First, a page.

Last update: Dec. 24, 2018

Deferoxamine

Very Low Risk for breastfeeding


Safe. Compatible.
Not risky for breastfeeding or infant.

An iron and aluminum chelator that increases the elimination of both metals from the body.
Used over short periods to treat acute poisoning from these metals and, over longer periods, to treat chronic iron overload, hemochromatosis, hemosiderosis from repeated transfusions due to thalassemia major or other chronic anemias.
Administered subcutaneously, intramuscularly and intravenously.

At least three cases have been reported of infants of mothers suffering from thalassemia major who were treated with deferoxamine and breast-fed without any problems for the infant or in the iron metabolism of the milk (Pafumi 2000, Surbek 1998).

Its low percentage of protein binding makes its excretion in milk possible, but its practically zero oral bioavailability prevents its transfer to the infant’s plasma via ingested breast milk, except in premature babies and the immediate neonatal period in which there may be increased intestinal permeability.

According to expert authors, the possible presence of deferoxamine in breast milk is unlikely to have harmful effects in the infant (Briggs 2017, Pafumi 2000, Jensen 1995) so there is no reason to stop breastfeeding during treatment.
It may be advisable to control the infant’s serum iron levels.

Alternatives

We do not have alternatives for Deferoxamine since it is relatively safe.

Suggestions made at e-lactancia are done by APILAM´s pediatricians and pharmacists, and are based on updated scientific publications.
It is not intended to replace the relationship you have with your doctor but to compound it.

Jose Maria Paricio, Founder & President of APILAM/e-Lactancia

Your contribution is essential for this service to continue to exist. We need the generosity of people like you who believe in the benefits of breastfeeding.

Thank you for helping to protect and promote breastfeeding.

José María Paricio, founder of e-lactancia.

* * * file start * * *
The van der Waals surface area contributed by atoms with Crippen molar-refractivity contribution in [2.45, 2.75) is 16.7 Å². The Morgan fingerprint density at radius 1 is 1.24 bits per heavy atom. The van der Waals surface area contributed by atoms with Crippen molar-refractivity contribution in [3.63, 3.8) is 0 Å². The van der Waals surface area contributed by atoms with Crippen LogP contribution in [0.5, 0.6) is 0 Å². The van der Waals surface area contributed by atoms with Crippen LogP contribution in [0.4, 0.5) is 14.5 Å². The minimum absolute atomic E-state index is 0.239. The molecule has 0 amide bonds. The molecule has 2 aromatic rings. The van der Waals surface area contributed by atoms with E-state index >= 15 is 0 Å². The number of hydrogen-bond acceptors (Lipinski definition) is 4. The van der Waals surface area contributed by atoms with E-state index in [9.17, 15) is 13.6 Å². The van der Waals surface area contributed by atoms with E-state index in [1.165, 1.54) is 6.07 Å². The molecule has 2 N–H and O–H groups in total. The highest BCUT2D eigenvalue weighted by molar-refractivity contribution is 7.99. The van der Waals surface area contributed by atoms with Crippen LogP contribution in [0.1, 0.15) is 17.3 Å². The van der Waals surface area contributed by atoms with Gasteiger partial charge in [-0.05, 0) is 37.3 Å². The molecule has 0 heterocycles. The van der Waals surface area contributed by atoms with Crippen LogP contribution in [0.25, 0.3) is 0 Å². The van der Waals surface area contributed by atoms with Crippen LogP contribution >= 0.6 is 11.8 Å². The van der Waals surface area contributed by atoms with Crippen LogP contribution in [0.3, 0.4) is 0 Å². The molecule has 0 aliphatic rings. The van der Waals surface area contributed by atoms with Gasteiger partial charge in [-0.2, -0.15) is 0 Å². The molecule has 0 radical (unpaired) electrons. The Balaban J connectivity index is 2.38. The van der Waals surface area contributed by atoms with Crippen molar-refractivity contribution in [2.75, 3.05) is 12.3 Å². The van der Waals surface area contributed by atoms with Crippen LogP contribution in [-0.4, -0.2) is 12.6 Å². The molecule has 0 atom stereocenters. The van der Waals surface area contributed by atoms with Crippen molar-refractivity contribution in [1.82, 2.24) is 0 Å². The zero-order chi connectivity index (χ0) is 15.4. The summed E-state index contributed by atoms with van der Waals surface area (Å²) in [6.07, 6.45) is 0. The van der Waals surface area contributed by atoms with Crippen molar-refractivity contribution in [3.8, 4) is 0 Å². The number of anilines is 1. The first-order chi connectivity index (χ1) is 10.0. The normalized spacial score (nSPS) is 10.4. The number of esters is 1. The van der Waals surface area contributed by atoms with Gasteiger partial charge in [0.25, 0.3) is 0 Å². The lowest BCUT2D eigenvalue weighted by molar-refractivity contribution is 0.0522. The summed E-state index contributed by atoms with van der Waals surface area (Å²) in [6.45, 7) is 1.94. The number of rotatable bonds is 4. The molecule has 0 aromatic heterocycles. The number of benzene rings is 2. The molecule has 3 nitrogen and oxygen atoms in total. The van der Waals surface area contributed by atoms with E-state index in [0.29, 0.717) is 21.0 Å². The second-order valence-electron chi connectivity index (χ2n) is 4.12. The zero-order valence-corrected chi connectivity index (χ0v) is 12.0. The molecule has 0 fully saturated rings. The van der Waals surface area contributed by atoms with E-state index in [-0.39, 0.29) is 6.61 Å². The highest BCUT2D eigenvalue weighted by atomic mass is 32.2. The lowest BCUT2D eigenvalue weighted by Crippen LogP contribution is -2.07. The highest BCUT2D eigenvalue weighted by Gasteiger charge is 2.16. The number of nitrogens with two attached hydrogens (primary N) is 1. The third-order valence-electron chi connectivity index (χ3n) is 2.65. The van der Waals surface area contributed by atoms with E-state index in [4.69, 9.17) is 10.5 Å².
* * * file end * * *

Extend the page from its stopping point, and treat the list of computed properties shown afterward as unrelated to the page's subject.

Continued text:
Other names

Deferoxamine is also known as


Deferoxamine in other languages or writings:

Tradenames

Main tradenames from several countries containing Deferoxamine in its composition:

Pharmacokinetics

Variable Value Unit
Oral Bioavail. < 2 %
Molecular weight 659 daltons
Protein Binding < 10 %
VD 1,33 l/Kg
pKa 8,39 -
Tmax 0,5 hours
T1/2 2 - 6 hours

References

  1. Briggs GG, Freeman RK, Towers CV, Forinash AB. Drugs in Pregnancy and Lactation: A Reference Guide to Fetal and Neonatal Risk. Wolters Kluwer Health. 11th edition (acces on line) 2017
  2. Noridem. Deferoxamine. Drug Summary. 2012 Full text (in our servers)
  3. AEMPS. Deferoxamina. Ficha técnica. 2011 Full text (in our servers)
  4. Pafumi C, Zizza G, Caruso S, Todaro AM, Pernicone G, Bandiera S, Farina M, Russo A. Pregnancy outcome of a transfusion-dependent thalassemic woman. Ann Hematol. 2000 Abstract
  5. Surbek DV, Glanzmann R, Holzgreve W. Pregnancy and homozygous beta thalassemia major. Br J Obstet Gynaecol. 1999 Abstract
  6. Surbek DV, Glanzmann R, Nars PW, Holzgreve W. Pregnancy and lactation in homozygous beta-thalassemia major. J Perinat Med. 1998 Abstract
  7. Jensen CE, Tuck SM, Wonke B. Fertility in beta thalassaemia major: a report of 16 pregnancies, preconceptual evaluation and a review of the literature. Br J Obstet Gynaecol. 1995 Abstract

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